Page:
city or village yet, whose miseries were not in proportion to the number of its public-houses. In Rotterdam, you may go through eight or ten streets without finding a public-house. In Antwerp almost every second house seems an alehouse. In the one city, all wears the appearance of happiness and warm affluence; in the other, the young fellows walk about the streets in shabby finery, their fathers sit at the door darning or knitting stockings while their ports are filled with dunghills. Alehouses are ever an occasion of debauchery and excess, and, either in a religious or political light, it would be our highest interest to have the greatest part of them suppressed. They should be put under laws of not continuing open beyond a certain hour, and harbouring only proper persons. These rules, it may be said, will diminish the necessary taxes; but this is false reasoning, since what was consumed in debauchery abroad would, if such a regulation took place, be more justly, and perhaps more equitably for the workman's family, spent at home; and this cheaper to them, and without loss of time. On the other hand, our alehouses being ever open, interrupt business; the workman is never certain who frequents them, nor can the master be sure of having what was begun finished at a convenient time.
An habit of frugality among the lower orders of mankind is much more beneficial to society than the unreflecting might imagine. The pawnbroker, the attorney, and other pests of society, might, by proper management, be turned into serviceable members; and were these trades abolished, it is possible the same avarice that conducts the one, or the same chicanery that characterises the other, might, by proper regulations, be converted into frugality and commendable prudence.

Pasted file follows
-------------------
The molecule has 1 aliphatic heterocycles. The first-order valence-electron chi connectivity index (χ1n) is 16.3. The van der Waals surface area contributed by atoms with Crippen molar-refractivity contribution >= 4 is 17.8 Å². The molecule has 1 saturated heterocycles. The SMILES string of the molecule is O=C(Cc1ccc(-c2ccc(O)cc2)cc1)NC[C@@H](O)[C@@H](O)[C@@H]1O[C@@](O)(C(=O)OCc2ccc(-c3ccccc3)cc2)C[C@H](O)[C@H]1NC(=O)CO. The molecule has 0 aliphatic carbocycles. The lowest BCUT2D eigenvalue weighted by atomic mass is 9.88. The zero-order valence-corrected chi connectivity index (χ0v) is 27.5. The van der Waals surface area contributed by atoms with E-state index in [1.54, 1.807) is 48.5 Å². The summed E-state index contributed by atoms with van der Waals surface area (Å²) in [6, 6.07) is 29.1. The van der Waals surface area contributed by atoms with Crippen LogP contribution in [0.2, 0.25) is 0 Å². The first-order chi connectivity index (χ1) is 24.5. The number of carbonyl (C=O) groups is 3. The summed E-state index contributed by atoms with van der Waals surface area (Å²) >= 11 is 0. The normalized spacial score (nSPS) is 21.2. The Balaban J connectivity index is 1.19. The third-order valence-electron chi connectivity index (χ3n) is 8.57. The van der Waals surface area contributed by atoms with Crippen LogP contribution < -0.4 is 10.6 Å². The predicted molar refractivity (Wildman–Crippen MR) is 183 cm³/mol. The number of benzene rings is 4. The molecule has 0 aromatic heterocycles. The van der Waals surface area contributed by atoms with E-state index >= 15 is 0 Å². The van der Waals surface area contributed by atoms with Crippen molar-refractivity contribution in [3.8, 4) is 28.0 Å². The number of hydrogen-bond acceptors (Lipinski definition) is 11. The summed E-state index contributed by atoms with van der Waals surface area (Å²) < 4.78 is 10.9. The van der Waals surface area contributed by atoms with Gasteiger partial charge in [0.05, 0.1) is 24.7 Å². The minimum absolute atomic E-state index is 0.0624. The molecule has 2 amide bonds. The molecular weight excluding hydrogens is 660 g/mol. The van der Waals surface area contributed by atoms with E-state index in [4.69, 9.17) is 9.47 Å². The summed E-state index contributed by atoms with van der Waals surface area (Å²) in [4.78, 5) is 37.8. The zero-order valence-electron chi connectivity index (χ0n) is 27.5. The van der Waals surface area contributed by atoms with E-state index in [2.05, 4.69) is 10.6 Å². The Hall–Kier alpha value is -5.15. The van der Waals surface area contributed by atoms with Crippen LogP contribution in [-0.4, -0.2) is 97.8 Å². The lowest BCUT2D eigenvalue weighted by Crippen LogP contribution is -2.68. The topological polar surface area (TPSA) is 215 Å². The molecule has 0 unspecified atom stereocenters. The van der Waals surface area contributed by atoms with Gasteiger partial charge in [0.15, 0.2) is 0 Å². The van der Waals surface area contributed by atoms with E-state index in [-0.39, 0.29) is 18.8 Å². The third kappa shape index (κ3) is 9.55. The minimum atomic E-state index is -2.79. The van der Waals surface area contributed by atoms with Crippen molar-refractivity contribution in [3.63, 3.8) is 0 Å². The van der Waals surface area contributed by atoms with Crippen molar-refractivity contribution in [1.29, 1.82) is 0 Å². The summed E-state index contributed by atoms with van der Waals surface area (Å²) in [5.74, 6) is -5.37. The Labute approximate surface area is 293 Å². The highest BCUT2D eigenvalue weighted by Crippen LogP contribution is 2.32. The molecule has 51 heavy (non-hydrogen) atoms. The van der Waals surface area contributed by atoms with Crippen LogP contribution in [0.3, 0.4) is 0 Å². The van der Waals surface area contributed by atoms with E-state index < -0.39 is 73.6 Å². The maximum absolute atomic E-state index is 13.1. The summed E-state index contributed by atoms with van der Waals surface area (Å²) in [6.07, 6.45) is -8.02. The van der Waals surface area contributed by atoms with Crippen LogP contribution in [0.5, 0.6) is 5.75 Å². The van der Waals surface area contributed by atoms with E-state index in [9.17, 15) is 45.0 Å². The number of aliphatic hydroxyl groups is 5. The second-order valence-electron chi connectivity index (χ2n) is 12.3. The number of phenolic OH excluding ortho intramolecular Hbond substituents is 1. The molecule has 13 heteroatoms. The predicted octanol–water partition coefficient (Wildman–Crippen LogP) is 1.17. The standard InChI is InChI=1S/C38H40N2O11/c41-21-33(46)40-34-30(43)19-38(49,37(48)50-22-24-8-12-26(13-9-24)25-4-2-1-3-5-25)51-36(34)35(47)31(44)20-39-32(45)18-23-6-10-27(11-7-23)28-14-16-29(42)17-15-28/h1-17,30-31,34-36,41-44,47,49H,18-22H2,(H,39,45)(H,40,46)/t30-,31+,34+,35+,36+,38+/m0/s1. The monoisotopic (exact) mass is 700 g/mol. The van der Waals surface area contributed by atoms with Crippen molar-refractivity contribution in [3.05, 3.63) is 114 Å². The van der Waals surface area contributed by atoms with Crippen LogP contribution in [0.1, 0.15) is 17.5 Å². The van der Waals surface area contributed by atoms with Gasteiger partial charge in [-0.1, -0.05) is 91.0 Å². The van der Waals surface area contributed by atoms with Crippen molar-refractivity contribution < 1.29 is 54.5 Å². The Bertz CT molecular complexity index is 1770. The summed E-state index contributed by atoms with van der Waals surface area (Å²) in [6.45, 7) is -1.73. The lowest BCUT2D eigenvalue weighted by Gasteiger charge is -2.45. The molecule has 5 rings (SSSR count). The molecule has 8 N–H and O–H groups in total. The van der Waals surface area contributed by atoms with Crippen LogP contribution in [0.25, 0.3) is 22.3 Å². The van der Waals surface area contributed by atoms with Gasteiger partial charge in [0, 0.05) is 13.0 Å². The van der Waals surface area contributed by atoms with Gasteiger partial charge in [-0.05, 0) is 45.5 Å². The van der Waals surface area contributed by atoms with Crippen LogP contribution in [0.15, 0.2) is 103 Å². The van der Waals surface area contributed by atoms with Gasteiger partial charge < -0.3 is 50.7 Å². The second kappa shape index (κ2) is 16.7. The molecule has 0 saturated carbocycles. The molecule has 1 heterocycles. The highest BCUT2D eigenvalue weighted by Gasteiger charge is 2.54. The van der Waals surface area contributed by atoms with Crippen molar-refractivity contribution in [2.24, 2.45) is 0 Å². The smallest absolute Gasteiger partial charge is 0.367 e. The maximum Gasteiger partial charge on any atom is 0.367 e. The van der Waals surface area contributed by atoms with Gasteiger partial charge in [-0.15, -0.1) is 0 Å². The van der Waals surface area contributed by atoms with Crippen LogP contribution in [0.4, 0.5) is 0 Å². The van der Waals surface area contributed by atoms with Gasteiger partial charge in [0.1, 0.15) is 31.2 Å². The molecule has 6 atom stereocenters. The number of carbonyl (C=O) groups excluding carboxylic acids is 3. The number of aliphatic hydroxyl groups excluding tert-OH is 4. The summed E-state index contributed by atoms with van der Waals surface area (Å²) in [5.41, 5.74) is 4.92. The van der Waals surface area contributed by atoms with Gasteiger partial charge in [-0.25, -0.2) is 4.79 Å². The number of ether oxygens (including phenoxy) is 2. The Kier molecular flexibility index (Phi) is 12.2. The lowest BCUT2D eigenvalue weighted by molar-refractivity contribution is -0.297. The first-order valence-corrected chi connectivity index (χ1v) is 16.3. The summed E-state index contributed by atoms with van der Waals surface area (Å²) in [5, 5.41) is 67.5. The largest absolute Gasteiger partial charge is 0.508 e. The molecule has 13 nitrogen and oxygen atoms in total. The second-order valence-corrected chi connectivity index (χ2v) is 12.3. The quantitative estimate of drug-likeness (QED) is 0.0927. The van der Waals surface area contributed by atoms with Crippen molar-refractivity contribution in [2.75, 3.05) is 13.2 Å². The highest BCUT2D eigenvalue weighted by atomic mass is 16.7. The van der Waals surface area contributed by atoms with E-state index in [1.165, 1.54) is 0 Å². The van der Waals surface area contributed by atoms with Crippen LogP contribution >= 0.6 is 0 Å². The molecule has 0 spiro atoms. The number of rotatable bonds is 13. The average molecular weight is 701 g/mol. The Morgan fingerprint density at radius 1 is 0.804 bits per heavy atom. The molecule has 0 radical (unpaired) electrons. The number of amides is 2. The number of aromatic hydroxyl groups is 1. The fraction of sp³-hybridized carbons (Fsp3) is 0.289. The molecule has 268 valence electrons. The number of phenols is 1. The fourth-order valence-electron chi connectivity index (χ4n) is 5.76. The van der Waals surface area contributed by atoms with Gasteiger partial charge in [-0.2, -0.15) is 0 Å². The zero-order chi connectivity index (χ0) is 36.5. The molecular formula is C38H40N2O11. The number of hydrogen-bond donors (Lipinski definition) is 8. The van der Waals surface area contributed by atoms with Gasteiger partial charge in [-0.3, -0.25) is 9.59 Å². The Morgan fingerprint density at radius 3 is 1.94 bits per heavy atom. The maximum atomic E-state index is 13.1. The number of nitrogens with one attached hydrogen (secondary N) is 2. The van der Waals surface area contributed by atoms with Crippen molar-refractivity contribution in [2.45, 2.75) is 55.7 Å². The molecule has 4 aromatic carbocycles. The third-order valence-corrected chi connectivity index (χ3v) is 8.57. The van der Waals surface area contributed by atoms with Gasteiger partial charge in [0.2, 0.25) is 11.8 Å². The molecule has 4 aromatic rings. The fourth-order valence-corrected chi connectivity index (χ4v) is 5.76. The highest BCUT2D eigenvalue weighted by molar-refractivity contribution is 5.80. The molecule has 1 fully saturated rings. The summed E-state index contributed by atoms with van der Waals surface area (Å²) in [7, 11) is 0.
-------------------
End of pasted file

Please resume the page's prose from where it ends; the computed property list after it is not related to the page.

But some who have made the eulogium of luxury have represented it as the natural consequence of every country that is become rich. Did we not employ our extraordinary wealth in superfluities, say they, what other means would there be to employ it in? To which it may be answered, if frugality were established in the state, if our expenses were laid out rather in the necessaries than the superfluities of life,
there might be fewer wants, and even fewer pleasures, but infinitely more happiness. The rich and the great would be better able to satisfy their creditors; they would be better able to marry their children, and, instead of one marriage at present, there might be two, if such regulations took place.
The imaginary calls of vanity, which in reality contribute nothing to our real felicity, would not then be attended to, while the real calls of nature might be always and universally supplied. difference of employment in the subject what, in reality, produces the good of society. If the subject be engaged in providing only the luxuries, the necessaries must be deficient in proportion. If, neglecting the produce of our own country, our minds are set upon the productions of another, we increase our wants, but not our means; and every new imported delicacy for our tables, or ornament in our equipage, is a tax upon the poor.
The true interest of every government is to cultivate the necessaries, by which is always meant every happiness our own country can produce; and suppress all the luxuries, by which is meant, on the other hand, every happiness imported from abroad. Commerce has, therefore, its bounds; and every new import, instead of receiving encouragement, should be first examined whether it be conducive to the interest of society.
Among the many publications with which the press is every day burdened, I have often wondered why we never had, as in other countries, an Economical Journal, which might at once direct to all the useful discoveries in other countries, and spread those of our own. As other journals serve to amuse the learned, or, what is more often the case, to make them quarrelwhile they only serve to give us the history of the mischievous world, for so I call our warriors, or the idle world, for so may the learned be called, they never trouble their heads about the most useful part of mankind, our peasants and our artisans. Were such a work carried into execution, with proper management and just direction, it might serve as a repository for every useful improvement, and increase